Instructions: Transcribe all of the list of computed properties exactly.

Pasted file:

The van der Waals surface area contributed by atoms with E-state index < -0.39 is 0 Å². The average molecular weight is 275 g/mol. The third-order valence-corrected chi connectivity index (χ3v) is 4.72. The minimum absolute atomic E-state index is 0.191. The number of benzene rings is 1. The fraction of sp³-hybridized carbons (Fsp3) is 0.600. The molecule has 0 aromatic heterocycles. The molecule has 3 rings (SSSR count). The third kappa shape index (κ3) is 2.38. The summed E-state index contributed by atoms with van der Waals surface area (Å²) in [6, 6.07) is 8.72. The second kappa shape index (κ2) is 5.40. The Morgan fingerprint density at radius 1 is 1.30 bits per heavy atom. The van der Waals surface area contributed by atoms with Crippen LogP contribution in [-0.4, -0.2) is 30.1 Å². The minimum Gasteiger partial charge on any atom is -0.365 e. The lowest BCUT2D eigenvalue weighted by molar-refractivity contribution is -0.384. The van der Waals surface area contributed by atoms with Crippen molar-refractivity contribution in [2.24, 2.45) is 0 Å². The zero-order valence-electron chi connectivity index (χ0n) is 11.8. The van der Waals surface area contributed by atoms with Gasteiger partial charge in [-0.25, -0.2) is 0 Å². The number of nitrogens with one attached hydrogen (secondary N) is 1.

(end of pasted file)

The van der Waals surface area contributed by atoms with E-state index < -0.39 is 0 Å². The average molecular weight is 275 g/mol. The third-order valence-corrected chi connectivity index (χ3v) is 4.72. The minimum absolute atomic E-state index is 0.191. The number of benzene rings is 1. The fraction of sp³-hybridized carbons (Fsp3) is 0.600. The molecule has 0 aromatic heterocycles. The molecule has 3 rings (SSSR count). The third kappa shape index (κ3) is 2.38. The summed E-state index contributed by atoms with van der Waals surface area (Å²) in [6, 6.07) is 8.72. The second kappa shape index (κ2) is 5.40. The Morgan fingerprint density at radius 1 is 1.30 bits per heavy atom. The van der Waals surface area contributed by atoms with Crippen LogP contribution in [-0.4, -0.2) is 30.1 Å². The minimum Gasteiger partial charge on any atom is -0.365 e. The lowest BCUT2D eigenvalue weighted by molar-refractivity contribution is -0.384. The van der Waals surface area contributed by atoms with Crippen molar-refractivity contribution in [2.24, 2.45) is 0 Å². The zero-order valence-electron chi connectivity index (χ0n) is 11.8. The van der Waals surface area contributed by atoms with Gasteiger partial charge in [-0.25, -0.2) is 0 Å². The number of nitrogens with one attached hydrogen (secondary N) is 1.